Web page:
So if you're interested, check it out after the jump. It was a fun night.
By Jonathan Yardley
There had been signs, of course.
Literal ones – Winnipeg listed as the next notable destination on the interstate. Subtler ones – the rows of SUVs shimmering with a thin layer of ice and windswept snow.
Loud ones – thousands of students chanting the time-honored, “Sieve! Sieve! Sieve! Sieve!” to a beaten goaltender. Silent ones – the man to my right standing and miming a referee signaling a goal while waiting for a replay verdict.
|North Dakota's student section, packed and standing.|
Colorful ones – the seemingly endless variety of green and black jerseys worn by locals from age 2 to age 90. Aromatic ones – the distinctive smell of butter wafting through the concession line.
Yes, I knew it was hockey country. But the deal was sealed when the cheerleaders (unusual enough at a hockey game) took to the ice between periods to skate a carefully choreographed routine. Skating experience one of the requirements to make the cheerleading squad? Only in hockey country.
I drove to Grand Forks, North Dakota, to see for myself. I had heard of the lavish Ralph Engelstad Arena and the controversy surrounding the now-banned nickname of the University of North Dakota’s athletic teams, and I was intrigued by it. Yet I never expected, nor had any reason to be there in person. But with a free Saturday night in Fargo, the chance to see this hockey shrine - just a simple 87-mile drive away - was too good to pass up. After all, when am I ever going to be in North Dakota again?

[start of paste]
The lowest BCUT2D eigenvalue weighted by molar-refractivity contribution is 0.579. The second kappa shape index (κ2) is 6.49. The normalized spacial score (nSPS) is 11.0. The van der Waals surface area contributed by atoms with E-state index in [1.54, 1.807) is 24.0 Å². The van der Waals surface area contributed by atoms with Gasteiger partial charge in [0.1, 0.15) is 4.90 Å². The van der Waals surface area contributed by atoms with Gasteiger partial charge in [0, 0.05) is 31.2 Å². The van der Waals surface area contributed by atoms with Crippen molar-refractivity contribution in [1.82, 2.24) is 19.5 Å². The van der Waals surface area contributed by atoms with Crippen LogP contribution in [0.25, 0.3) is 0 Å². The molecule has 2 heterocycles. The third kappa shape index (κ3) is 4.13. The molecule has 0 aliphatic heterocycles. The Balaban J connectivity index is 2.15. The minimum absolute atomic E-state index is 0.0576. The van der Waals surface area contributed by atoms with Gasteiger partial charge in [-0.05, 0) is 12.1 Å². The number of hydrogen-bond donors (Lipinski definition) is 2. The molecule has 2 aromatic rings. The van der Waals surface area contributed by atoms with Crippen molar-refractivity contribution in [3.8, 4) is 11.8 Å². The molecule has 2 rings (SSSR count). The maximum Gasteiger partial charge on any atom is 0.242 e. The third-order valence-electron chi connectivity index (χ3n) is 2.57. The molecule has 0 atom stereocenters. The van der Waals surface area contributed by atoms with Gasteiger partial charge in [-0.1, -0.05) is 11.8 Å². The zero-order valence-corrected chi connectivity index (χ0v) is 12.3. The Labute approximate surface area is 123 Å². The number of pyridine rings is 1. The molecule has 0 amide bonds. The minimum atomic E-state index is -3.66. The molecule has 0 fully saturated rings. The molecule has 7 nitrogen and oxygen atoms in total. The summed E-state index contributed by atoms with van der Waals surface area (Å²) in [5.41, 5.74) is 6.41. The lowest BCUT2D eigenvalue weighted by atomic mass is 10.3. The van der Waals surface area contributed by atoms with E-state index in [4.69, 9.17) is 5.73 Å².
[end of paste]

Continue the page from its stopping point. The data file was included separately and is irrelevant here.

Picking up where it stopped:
I cannot say I found definitive answers. I did no official interviews, conducted no polls, and did not broach these topics with administrators. Instead I looked on, curiously, taking in this utter focus on and devotion to hockey, a passion shared mainly with a neighboring country and just a few other states. I absorbed the hushed murmur of the fans when action was slow, the collective groan at an ill-advised pass, the steady applause of a penalty-kill clearance, and, above all, the instant crescendo of a skillful stickhandle or scoring chance as it materialized, seemingly out of nothing.
|A sellout crowd of 11,899 packed 'The Ralph.'|
The nickname’s elimination appears on its way to permanence (though some are petitioning for another referendum in 2014). The futures of the Sioux nickname and logos inside ‘The Ralph,’ as the arena is known, remain up in the air. But even without a nickname, these fans are anything but rudderless. They know who they are, and they are proud of it:
This is hockey country.